Emeritus Professor Lauchlan Chipman currently at Bond University writes:[
“Charles Wheeler has the ability to enable young people who have spiralled down to the pits to genuinely believe in their own worth. In some cases it is a matter or restoring that belief; in others it is giving them something they have never had. This requires extraordinary patience and tact, not least because for most of these people bitter experience has led them to regard trust as a dirty word. In the hard climb back he helps them find skills they never thought were in their power, and talents they never knew they had. This is in no way welfare provision. It is assisting these people away from despair and self-loathing towards a justified confidence in their own worth and in their own power to achieve in the real world, from which they had fled or been driven out. It takes time. It takes money, though what Charles and his team achieve with a budget that can generously be described as frugal is extraordinary. The more that is achieved, the more calls there are on this work.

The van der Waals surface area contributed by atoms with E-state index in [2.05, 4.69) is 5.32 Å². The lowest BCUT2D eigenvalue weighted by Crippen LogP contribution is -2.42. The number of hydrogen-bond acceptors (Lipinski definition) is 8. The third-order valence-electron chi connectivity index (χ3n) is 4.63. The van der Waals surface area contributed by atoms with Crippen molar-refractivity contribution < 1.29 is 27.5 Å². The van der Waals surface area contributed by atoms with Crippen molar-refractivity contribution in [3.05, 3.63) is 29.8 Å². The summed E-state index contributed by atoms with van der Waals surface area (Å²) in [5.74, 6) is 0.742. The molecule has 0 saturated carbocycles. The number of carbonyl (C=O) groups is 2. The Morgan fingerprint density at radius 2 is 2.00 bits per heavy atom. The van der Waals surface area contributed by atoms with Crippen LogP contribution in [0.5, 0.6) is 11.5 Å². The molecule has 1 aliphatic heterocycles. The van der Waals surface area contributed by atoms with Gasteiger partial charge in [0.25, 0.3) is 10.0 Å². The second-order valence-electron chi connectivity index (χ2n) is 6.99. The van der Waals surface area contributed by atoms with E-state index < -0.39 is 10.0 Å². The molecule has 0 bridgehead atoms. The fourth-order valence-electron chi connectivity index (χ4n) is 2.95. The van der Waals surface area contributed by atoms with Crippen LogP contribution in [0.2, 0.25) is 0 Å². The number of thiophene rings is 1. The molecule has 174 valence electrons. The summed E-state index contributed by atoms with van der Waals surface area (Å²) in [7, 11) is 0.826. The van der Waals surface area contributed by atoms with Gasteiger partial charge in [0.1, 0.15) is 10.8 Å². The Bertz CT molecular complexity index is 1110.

It is hard to imagine Charles ever saying no—he somehow finds a way. Sadly, he also bears the cost in terms of the toll this must take on any person’s health. Yet when you wonder how he’s going to be able to keep going, he finds the stamina to do even more, simply because it needs to be done, and if he and his people do not do it, chances are no one else will.”